By SHERRY VAN ARSDALL
THE GOSHEN NEWS
It’s too early to tell. That’s the local reaction to the deal in Congress that pushed the fiscal cliff problem into March.
What will be noticed right away will be a 2-percent increase in the Social Security payroll tax that was part of the deal. But other aspects of the deal may take time for local businesses to understand.
Goshen Chamber of Commerce President David Daugherty returned to work Wednesday after the holidays and said there are concerns about the fiscal cliff deal but, “It’s really too early to tell.”
“It’s a tough one to comment on. They didn’t deal with everything. They need to keep the economy on a forward momentum,” Daugherty said. “They need to learn to work together to create jobs and have families earn a living. They’re not halfway there, really, they aren’t even close. They’ve got to learn to get along, be up-front and be honest with the American people.”
Daugherty added the legislators don’t seem to understand how the issues involved impact the economy and individuals.
“They need to get their leadership in place. The solution isn’t an easy one,” Daugherty said. “They need to try a little harder.”
He’s glad for what legislators did agree upon, but “what they did is not enough. They did something good for my pocketbook and your pocketbook, but they need to do more to make an impact,” Daugherty said. “Congress hasn’t passed a budget in four years. It befuddles me. They need to find a way to work together.”
Businesses and industries will press on in Middlebury and Elkhart County, stated Sam Pohl, director of Middlebury Chamber of Commerce.
“The entrepreneurial spirit will not be diminished,” Pohl said. “Middlebury will move forward. It’s frustrating not knowing (answers) and we have to wait still longer on Washington to make fiscal decisions. I would never want to be in their shoes.”
No business owners have shared concerns about the fiscal deal with the Nappanee Chamber of Commerce, said Executive Director Jeff Kitson.
“They were attentive to Washington and the 2 percent increase in the Social Security payroll tax will slow the economy up slightly,” Kitson said. “I know people in Nappanee are going to take a step back, take a good look and spend their money more wisely and shop locally. I want everyone to have a good year and use what they can to support local businesses.”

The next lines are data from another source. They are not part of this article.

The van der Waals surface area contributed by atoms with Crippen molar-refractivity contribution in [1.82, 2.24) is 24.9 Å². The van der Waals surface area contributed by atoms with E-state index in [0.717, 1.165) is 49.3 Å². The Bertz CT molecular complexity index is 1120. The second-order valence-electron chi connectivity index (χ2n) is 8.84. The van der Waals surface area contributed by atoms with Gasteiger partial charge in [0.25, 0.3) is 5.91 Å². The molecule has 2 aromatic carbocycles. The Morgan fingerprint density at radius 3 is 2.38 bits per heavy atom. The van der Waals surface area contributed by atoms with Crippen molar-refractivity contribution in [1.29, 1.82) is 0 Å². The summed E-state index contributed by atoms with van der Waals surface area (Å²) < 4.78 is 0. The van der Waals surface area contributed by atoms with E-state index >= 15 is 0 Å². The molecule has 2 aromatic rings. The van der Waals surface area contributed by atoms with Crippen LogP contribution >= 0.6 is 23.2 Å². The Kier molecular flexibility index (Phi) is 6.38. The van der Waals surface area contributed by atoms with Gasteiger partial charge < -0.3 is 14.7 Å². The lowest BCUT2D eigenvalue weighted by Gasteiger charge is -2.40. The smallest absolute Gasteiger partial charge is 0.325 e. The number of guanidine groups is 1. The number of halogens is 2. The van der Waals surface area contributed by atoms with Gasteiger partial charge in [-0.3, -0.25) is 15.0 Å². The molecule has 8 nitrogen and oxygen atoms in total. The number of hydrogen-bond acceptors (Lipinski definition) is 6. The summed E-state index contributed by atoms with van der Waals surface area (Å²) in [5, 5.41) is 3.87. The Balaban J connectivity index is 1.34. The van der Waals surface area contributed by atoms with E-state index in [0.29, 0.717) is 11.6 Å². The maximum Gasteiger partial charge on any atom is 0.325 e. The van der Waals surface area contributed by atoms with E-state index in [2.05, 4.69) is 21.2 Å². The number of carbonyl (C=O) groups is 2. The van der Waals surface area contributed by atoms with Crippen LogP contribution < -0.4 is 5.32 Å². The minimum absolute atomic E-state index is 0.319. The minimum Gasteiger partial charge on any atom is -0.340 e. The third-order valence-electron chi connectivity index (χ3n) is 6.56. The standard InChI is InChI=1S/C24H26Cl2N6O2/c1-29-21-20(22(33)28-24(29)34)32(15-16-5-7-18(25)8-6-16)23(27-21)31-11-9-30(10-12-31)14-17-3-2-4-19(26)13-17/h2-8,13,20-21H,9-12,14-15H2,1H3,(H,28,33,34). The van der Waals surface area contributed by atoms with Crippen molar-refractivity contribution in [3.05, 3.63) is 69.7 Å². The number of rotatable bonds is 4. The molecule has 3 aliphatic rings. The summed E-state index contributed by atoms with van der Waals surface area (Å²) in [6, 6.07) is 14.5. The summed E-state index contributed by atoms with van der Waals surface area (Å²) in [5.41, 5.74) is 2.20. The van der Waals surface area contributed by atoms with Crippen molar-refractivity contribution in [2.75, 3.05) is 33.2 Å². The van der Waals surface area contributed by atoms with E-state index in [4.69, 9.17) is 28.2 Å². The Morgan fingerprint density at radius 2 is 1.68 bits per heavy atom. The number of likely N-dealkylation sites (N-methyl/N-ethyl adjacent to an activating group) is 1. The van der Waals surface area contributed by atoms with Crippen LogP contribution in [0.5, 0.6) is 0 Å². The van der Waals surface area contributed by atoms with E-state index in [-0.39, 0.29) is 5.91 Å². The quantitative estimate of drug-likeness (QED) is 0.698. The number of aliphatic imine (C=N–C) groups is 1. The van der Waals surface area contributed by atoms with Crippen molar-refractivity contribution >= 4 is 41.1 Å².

Elkhart Chamber of Commerce president-elect Kyle Hannon also had no immediate contact from local businesses in regard to the fiscal cliff deal.
“They are sorting through what it means. I’m pleased a deal was made because the crippling effect is the uncertainty,” Hannon said. “It’s hard for businesses to make decisions when they aren’t sure about government spending. At least now they can understand the rules of the game and it’s removed some of the uncertainty. I’m not sure people are happy about it.”
And tax increases could impact local businesses, Hannon added.
“Taxes will go up and that will impact spending. The middle class won’t have as big a hit but the tax increase will be given to the government instead of retail places like Concord Mall,” Hannon said. “It’s to soon to tell the impact. Everybody will feel something.”
Robert Thatcher, general manager at Concord Mall, said he hopes to continue to see strong patron traffic and retail sales with the 67 businesses connected with the mall.
“This legislation is important to all. I’m optimistic,” Thatcher said. “Elkhart County has led the nation in job growth. Wages are higher with more disposable income for discretionary spending and to shop local is important.”
And Hannon hopes for the best with the fiscal cliff deal, but said he’s more disappointed the legislators haven’t addressed the issue of serious spending.
“They’ve done something short-term to help, but when are they going to get serious about their spending? When can Washington make decisions and come to some kind of solution?” Hannon asked. “It gets discouraging.”